Class X Biographies
Inducted in 2018

Major (Dr.) Ernest W. Slusher



MAJ Ernest Slusher was a physician in Kansas City when he entered World War I as Regimental Surgeon, 140th Infantry, 35th Infantry Division. He served in the Vosges Mountains and battles in the St. Mihiel, Argonne and Verdun Sectors. Working with his regiment near Baulny during action of September 26-October 1, 1918, he was severely gassed. He continued at his work until he collapsed and was carried to a dressing station for treatment. Without authority, he went back to his regiment, working all night and into the next day caring for the wounded until he collapsed a second time. After he had partially recovered, he returned to duty in the field. Throughout his ordeal, he continually exposed himself to enemy fire. For his extraordinary heroism and devotion to duty, MAJ Slusher was awarded the Distinguished Service Cross.   


Captain Joseph Giacobello

1919 -

CPT Joseph Giacobello of Pennsylvania served in Company F, 137th Infantry and entered combat in July 1944 during the battle of St. Lo. He received the Silver Star for leading a patrol against heavy enemy fire while wounded. In September, he received his second Silver Star for assaulting a Moselle River dam and infiltrating enemy positions to obtain information allowing his battalion to secure the bridgehead. After his company commander was wounded, he took command and led an attack on the village of Hellimer where he was wounded, receiving his second Purple Heart. In December, he earned the Distinguished Service Cross when he and two enlisted soldiers assaulted an enemy-held factory and for three hours, fought a superior enemy force.  During the battle, CPT Giacobello killed two enemy soldiers in hand-to-hand combat.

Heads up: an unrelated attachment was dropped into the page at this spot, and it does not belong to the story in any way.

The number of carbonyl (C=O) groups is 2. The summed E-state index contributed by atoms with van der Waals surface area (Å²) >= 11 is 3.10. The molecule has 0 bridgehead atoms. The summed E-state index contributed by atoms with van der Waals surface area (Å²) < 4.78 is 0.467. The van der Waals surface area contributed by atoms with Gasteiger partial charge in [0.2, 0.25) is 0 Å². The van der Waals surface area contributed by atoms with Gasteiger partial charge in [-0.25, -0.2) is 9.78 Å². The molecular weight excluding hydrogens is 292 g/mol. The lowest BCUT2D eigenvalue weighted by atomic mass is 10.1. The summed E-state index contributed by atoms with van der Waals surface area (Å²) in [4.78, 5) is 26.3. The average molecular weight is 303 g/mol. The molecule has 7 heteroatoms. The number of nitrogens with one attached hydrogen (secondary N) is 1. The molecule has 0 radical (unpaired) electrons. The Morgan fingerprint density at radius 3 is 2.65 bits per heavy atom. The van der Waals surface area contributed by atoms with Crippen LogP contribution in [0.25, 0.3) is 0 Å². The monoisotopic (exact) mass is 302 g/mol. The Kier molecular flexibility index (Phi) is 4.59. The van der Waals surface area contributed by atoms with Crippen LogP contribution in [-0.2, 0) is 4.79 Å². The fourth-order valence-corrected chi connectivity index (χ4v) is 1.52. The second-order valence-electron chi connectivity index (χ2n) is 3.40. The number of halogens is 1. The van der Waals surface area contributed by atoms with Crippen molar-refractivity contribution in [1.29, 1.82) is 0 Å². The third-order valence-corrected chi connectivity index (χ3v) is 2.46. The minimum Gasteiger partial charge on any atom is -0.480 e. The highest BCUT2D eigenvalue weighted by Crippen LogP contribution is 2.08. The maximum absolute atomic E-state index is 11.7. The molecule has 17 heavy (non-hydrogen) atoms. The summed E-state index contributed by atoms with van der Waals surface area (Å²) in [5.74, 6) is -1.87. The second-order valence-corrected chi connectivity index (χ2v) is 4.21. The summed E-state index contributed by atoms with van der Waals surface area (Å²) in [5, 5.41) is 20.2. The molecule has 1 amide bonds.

Private First Class Arthur Germano


PFC Germano of New York served in the 320th Infantry Regiment, First Battalion, Company C (1943-1946).  Aged 19 when he landed on Omaha Beach on July 6, 1944 his combat began in the deadly Normandy hedgerows. Fought in Normandy, Northern France and Rhineland Campaigns engaging in the bloody, hard-fought battles of St. Lo, Mortain, Nancy and Gramercy Forest. His battalion earned a Presidential Unit Citation for its rescue of the Lost Battalion, 30th Infantry, in a desperate fight against German tanks and SS infantry.  For five months, he suffered the extreme hardship of combat against a fierce enemy until he could no longer walk due to trench foot that hospitalized him for four months. Among his many awards, are the Bronze Star, Combat Infantryman’s Badge and, from France, the Legion d’Honneur and the Croix De Guerre.